The arrival of winter is good news for fans of Silvermine Dam in Table Mountain National Park. Dotted along one side of the dam are the most picturesque picnic sites, each with a braai and a stone table. Some of the sites are tucked between trees for added privacy, while others are right on the water’s edge. You can enjoy Silvermine’s scenic picnicking year round, but fires are allowed only from May to September – during summer strong winds pose too much of a fire risk. Stake out your picnic spot early on and allow time for a walk. For great views, take on the two-hour Silvermine Circuit, which offers breathtaking views over Hout Bay. If you’re not feeling that energetic, the boardwalk around the dam is an easy option.
These sweet donkeys will transform the way you think about hiking! The Donkey Trail is a slackpacking hike in the Swartberg Nature Reserve between Oudtshoorn and Prince Albert. While you set off with a daypack, the donkeys transport your overnight bags to a remote mountain camp. Stick to their pace and you’ll have an easy climb. (It also helps to take a walking stick, says Wild journalist Kate Collins.) The route is beautiful, with proteas, big views and mountain pools for cooling off. The camp is quite luxurious, with comfy mattresses in safari tents – and, of course, the joy of knowing that you didn’t have to lug it all up there. Isn’t the donkey a brilliant animal?
This walking trail on the Robberg peninsula, just outside Plettenberg Bay, must be one of the most stunning and most easily accessible hikes along the entire South African coast. As you walk, marvel at the indigenous fynbos, revel in the secluded coves and beaches and discover a whole new world sea creatures, like the Cape fur seals that frolic in the surf. You may also be tempted by the warm waters of the Indian Ocean after you’ve completed a few of the trail’s steeper ascents! There are three routes of different lengths and degrees of difficulty to choose from; ensuring that there are suitable options for everyone, from families to experienced trail runners (http://www.nightjartravel.com/trail-running/robberg-express-trail-event).
– Dianne Tipping-Woods
Last weekend we headed to Witsieshoek Mountain Resort and were impressed by what we found. The only accommodation in the vicinity of the famous chain ladders - the only ‘easy’ way to the top of the ‘Berg - Witsies has always been a winner when it comes to location and has long been a haunt of hikers, climbers and those wanting to escape the rat race. The highest lodge in the northern Drakensberg mountains, it’s not luxurious, but is now very comfortable thanks to recent refurbishments, a cozy bar and little touches like good quality bed linen. Best of all it’s big on heart with an extremely helpful management couple and friendly staff who really go the extra mile to make you feel welcome.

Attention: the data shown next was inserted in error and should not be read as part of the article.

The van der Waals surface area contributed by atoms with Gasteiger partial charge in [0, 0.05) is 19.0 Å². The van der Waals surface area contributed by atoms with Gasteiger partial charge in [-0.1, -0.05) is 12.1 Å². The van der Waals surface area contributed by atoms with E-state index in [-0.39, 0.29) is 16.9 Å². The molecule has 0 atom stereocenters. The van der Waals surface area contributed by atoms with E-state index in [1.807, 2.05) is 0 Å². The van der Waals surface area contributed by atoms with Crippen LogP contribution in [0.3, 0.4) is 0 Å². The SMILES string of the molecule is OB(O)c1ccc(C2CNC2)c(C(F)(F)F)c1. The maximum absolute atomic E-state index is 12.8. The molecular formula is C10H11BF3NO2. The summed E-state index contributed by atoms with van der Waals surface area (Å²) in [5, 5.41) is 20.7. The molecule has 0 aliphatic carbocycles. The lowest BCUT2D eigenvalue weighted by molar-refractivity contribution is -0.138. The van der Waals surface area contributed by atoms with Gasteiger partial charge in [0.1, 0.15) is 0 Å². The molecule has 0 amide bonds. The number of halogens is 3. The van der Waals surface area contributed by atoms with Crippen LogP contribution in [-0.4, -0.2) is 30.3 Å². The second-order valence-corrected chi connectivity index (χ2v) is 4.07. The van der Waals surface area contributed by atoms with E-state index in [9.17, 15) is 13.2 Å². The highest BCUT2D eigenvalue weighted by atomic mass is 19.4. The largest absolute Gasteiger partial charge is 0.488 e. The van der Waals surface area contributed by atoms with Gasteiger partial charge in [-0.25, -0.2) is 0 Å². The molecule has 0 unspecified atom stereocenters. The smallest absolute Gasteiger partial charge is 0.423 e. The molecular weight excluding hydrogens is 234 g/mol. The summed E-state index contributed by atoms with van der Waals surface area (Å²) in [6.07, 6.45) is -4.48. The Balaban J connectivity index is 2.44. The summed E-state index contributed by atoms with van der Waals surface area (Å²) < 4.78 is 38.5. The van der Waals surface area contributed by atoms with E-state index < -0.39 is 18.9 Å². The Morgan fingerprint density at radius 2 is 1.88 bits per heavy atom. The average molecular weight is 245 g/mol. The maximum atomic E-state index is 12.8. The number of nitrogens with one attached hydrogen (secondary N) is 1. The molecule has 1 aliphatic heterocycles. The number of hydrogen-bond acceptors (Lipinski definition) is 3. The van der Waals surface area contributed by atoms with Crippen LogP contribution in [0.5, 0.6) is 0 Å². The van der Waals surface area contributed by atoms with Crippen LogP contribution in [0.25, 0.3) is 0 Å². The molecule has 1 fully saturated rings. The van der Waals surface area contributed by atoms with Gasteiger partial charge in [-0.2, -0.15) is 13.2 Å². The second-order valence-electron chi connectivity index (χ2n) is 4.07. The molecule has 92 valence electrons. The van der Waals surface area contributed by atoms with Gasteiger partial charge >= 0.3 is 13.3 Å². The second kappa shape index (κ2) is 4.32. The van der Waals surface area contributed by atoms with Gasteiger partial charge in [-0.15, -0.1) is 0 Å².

There’s a good reason that people talk about the Cederberg with such reverence. This landscape is ancient – experts say the range was a prominent feature even before Gondwanaland broke up some 130 million years ago. Rock art in this area dates up to 8 000 years back and when you walk in the wilderness area there is a sense of timelessness. A good place to experience this is in the Valley of the Red Gods, on the way to the Wolfsberg Cracks. Large sandstone pillars rise on either side of the path that leads up the mountain. Some people say they look like supplicants turned into stone. All around you is quiet, the figures in the rock silently contemplating the hikers at their feet. We’d recommend visiting in the late afternoon, when the rays of the setting sun bring out the russet and amber tones of the sandstone.
Alas, there was one more upset to come... but as I indicated earlier, all three girls are still my friends, so allow me to tell you how it all ended! We were all pretty eager to get a good night's rest, and spend the next day enjoying being so far up in the valley - I guess we were hoping to reap some reward from having pushed so hard on day 1.
Now, in the 'Berg you will often end up having to compromise when it comes to choosing where to pitch your tent, and on this particular instance, the only flat ground we could find that wasn't too close to the valley floor (and thus at risk of flash flooding), was on a ridge. I knew this would present a risk of unpleasant wind during the night, but failed to notice that we were actually now camping at the meeting point of two valleys, and would therefore face double the wind if it did blow... which it did.